## Monday, April 29, 2013

### Scala Lists - Map and Filter

Two very common List operations in Scala are map and filter. Let's start by looking at map. This function is used when you need to map all of the elements in the list to some over value. For example, if we have a list of integer values and we need to produce a new list where each value in the original list is multiplied by 3, we can write the following map implementation in Scala.

```    val l: List[Int] = List(1, 2, 2, 3, 4, 5, 6)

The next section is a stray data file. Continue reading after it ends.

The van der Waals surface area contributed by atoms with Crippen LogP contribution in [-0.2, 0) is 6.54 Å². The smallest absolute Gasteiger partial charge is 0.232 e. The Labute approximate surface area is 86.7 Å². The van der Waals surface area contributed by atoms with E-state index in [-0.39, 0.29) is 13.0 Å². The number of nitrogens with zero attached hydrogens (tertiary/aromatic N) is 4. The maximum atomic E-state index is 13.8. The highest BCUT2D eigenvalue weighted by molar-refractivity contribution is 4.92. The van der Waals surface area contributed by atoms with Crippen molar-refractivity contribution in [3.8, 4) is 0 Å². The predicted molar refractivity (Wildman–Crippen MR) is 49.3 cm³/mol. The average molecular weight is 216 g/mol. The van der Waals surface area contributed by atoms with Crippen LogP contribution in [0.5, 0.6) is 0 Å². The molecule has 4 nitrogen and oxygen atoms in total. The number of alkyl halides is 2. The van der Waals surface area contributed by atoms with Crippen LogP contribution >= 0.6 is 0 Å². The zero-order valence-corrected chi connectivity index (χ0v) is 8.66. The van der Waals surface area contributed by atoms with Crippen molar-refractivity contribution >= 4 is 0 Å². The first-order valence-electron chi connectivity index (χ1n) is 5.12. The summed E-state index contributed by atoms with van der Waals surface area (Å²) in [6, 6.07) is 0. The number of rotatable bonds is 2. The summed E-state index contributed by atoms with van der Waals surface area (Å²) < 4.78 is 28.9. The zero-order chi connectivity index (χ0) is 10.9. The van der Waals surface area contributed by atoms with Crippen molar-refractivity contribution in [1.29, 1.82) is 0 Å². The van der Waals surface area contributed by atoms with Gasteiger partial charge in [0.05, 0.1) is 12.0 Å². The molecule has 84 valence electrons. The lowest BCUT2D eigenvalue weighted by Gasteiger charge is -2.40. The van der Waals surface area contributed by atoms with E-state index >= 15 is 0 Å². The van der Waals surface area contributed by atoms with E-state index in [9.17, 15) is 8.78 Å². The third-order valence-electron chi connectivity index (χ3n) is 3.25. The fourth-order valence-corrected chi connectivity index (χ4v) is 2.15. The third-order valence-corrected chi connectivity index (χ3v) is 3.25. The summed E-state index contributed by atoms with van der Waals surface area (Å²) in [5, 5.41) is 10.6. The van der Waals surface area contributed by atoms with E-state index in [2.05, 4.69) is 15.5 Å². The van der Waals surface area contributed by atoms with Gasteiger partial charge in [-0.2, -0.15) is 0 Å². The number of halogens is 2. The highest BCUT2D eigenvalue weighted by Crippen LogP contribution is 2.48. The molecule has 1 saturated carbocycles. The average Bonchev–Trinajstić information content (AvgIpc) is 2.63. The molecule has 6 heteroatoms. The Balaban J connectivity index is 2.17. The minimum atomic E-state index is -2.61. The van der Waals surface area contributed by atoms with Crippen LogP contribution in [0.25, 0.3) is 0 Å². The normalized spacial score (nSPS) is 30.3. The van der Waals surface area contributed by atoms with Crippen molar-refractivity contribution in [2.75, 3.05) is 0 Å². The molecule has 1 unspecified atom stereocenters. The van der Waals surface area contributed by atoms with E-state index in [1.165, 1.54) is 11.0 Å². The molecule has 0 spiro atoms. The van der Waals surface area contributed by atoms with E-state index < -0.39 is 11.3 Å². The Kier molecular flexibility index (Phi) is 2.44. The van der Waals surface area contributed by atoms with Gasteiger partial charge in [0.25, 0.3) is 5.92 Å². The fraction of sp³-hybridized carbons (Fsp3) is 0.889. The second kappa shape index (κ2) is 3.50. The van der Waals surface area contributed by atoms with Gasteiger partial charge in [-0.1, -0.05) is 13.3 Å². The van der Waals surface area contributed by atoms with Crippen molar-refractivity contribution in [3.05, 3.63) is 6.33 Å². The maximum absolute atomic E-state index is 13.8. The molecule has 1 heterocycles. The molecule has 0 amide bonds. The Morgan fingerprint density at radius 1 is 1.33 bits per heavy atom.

val newList = l.map(x => x * 3)
```

Another useful function is filter. Filter is like map, in that it traverses every element in the list. However, filter will return a new list where all of the elements in the original list hold true for a particular predicate/test. For example, if we wanted to filter out all odd integer values in a list, we can write the following in Scala.

```    val l: List[Int] = List(1, 2, 2, 3, 4, 5, 6)

val newList = l.filter(x => (x %2 == 0))
```

Of course, we can combine both map and filter. Here's an example.

```    val l: List[Int] = List(1, 2, 2, 3, 4, 5, 6)

val newList = l.map(x => x * 3).filter(x => (x % 2) == 0)
```